The Global South is already dealing with the effects of climate change, yet the media chooses to centre white activists
Imagine your typical "climate change activist". One you'd see pictures of in the news around COP26. You might picture a teenager, who'd previously skipped school as part of Fridays for the Future. Or a professional looking adult, who felt they needed to take action and joined Extinction Rebellion.
Maybe even an older hippie sort, who's been fighting this fight for years. Most likely, you're imagining someone from the West. The United Kingdom, or the US, or somewhere Nordic. It's probable that the person you're imagining is white.
There's a reason behind this. It conforms to the current media narrative we're seeing around climate change, which tends to include imagery of groups of activists who predominantly fit the descriptions above.
Some outlets are sympathetic with the activists, portraying them as fighting for the future. Others prefer to attack the activists as hypocrites, and in doing so deflect away from the actual environmental
Either way, they're all showing pictures of the same people. Climate change is viewed through a white lens, with all but the unreliable sources now agreeing on the reality of global warming as a risk to our society's future. But there's a problem with this story.
It is white privilege to describe climate change as a problem of the future. The narrative of climate change as a ticking doomsday clock is excluding and dangerous. I'm aware there may be backlash against this idea. “Why make it about race and nationality, climate change affects everyone?” It's probably worth pointing out that there are some aspects of how the story is currently told that do appeal to me. As an author of young adult fiction, the framing of "plucky teenagers stand up against governments and giant corporations to fight for the future" is one I'd naturally be drawn to.
"It is white privilege to describe climate change as a problem of the future"
The thing is, people across the world are already suffering and dying because of climate change, in particular people from Indigenous communities.
The United Nations have a list of examples of this, including Indigenous people in the Kalahari desert who now have to live around government drilled holes to access water, peoples in the Arctic region whose food sources and landscape have been impacted, and villagers in Bangladesh who had to design floating vegetable gardens to prevent food loss due to flooding.
To use an unsubtle metaphor, if a street full of homes is burning and the news only talks about risk to the rest of the city—while saying nothing about the people who actually live on the street—there's a problem with the media.
There's no shortage of Indigenous activists to promote the voices of. There's Hindou Oumarou Ibrahim, a member of the Mbororo people who works to preserve traditional knowledge of Lake Chad—a freshwater lake in the Sahara desert that is critical to many people's survival and is reducing in size due to global warming.
There's Xiuhtezcatl Martinez, who was raised in line with traditional Mexican culture, and was part of the Juliana v. United States case to sue the US government for failing to act on the climate.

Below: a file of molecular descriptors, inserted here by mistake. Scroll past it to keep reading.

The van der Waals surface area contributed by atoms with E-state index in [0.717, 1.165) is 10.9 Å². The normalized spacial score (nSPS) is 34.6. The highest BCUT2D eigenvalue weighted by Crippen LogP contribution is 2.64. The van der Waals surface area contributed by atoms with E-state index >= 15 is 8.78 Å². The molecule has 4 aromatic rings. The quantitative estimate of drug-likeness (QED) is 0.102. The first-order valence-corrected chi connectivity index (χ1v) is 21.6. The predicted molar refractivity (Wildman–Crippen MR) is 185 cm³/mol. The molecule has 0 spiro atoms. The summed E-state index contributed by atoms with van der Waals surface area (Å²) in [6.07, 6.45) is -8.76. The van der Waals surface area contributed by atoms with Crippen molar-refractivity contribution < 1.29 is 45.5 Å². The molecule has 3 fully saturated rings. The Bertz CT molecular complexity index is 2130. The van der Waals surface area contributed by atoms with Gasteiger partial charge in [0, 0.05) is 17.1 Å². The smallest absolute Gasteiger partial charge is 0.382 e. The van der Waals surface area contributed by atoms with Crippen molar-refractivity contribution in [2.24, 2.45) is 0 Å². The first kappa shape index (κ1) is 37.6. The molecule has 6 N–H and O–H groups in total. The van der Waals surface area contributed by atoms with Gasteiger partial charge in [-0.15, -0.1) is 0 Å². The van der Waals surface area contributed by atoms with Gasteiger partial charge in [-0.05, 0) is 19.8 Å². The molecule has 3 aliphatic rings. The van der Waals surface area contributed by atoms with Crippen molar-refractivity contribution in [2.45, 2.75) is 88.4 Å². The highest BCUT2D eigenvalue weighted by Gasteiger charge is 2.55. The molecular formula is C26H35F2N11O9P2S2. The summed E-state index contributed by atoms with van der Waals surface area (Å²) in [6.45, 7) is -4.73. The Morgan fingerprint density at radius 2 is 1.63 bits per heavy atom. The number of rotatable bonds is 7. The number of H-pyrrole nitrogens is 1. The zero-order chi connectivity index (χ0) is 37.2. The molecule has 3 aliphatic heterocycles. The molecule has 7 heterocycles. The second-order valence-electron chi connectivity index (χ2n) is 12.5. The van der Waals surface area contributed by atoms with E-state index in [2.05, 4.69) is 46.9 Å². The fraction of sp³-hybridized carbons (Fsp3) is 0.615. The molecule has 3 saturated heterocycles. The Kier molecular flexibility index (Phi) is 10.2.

There's Amelia Telford, an Aboriginal and South Sea Islander woman who witnessed the impact of land erosion on her hometown and founded SEED, Australia's first Indigenous youth climate network. It might seem ironic that I, a white westerner who writes about the climate, am suggesting we should focus less on people like me.
"There's no shortage of Indigenous activists to promote the voices of"
There's a counter argument to all this, which is that by making the impact of climate change more relatable to its majority audience, western media will inspire more action. Alongside erasing real people's suffering and misunderstanding the varied demographics that tune into western news, reporting in this way also loses the immediacy of climate change. No matter how much the narrative of a ticking countdown is pushed, the implication is always that there is some time left. If we acknowledge that climate change is a problem now, that people across the world are suffering now, the argument can be made to act now.
C02 emissions from the West have accelerated climate change, while poorer nations are baring the brunt of the crisis today
So, do we stop talking altogether about the future impact of climate change on a white western society? Well, in my new book Landfill Mountains I wrote a novel about young people surviving in the post-climate change remains of a (diverse) western society, so unsurprisingly that's not my view.
Of course, safety and security for the children of the future—regardless of their nationality or ethnicity—matters. And excuse my cynicism, but when it comes to the leadership of huge fossil fuel corporations, risk to their own future seems a more effective narrative to entice change than any amount of current human suffering. But let's not tell half a story either, or worse, neglect those who are already paying the price.
Rab Ferguson's new book, Landfill Mountains, published by Onwe, is out now.
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